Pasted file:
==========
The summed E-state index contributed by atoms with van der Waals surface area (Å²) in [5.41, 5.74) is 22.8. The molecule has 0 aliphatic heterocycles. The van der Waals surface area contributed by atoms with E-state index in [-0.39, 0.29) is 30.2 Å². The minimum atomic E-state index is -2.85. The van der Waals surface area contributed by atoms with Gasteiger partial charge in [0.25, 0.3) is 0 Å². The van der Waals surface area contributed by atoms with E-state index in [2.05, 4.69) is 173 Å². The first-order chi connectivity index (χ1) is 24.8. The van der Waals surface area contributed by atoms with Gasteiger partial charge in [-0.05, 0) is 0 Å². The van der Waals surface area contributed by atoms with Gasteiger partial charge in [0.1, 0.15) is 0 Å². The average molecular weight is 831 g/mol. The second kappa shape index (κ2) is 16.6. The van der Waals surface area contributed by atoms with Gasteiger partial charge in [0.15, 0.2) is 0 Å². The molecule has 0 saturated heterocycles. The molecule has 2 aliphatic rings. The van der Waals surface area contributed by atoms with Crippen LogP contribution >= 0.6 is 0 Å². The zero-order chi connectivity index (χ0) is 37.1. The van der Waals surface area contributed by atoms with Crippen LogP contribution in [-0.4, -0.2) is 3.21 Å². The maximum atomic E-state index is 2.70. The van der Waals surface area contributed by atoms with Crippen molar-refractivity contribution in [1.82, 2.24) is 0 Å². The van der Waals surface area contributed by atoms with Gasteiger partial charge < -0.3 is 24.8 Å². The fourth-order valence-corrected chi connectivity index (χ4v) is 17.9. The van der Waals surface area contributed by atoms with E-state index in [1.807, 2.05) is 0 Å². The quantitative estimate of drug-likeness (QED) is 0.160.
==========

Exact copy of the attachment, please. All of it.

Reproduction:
The summed E-state index contributed by atoms with van der Waals surface area (Å²) in [5.41, 5.74) is 22.8. The molecule has 0 aliphatic heterocycles. The van der Waals surface area contributed by atoms with E-state index in [-0.39, 0.29) is 30.2 Å². The minimum atomic E-state index is -2.85. The van der Waals surface area contributed by atoms with Gasteiger partial charge in [0.25, 0.3) is 0 Å². The van der Waals surface area contributed by atoms with E-state index in [2.05, 4.69) is 173 Å². The first-order chi connectivity index (χ1) is 24.8. The van der Waals surface area contributed by atoms with Gasteiger partial charge in [-0.05, 0) is 0 Å². The van der Waals surface area contributed by atoms with Gasteiger partial charge in [0.1, 0.15) is 0 Å². The average molecular weight is 831 g/mol. The second kappa shape index (κ2) is 16.6. The van der Waals surface area contributed by atoms with Gasteiger partial charge in [0.15, 0.2) is 0 Å². The molecule has 0 saturated heterocycles. The molecule has 2 aliphatic rings. The van der Waals surface area contributed by atoms with Crippen LogP contribution >= 0.6 is 0 Å². The zero-order chi connectivity index (χ0) is 37.1. The van der Waals surface area contributed by atoms with Crippen LogP contribution in [-0.4, -0.2) is 3.21 Å². The maximum atomic E-state index is 2.70. The van der Waals surface area contributed by atoms with Crippen molar-refractivity contribution in [1.82, 2.24) is 0 Å². The van der Waals surface area contributed by atoms with Gasteiger partial charge < -0.3 is 24.8 Å². The fourth-order valence-corrected chi connectivity index (χ4v) is 17.9. The van der Waals surface area contributed by atoms with E-state index in [1.807, 2.05) is 0 Å². The quantitative estimate of drug-likeness (QED) is 0.160.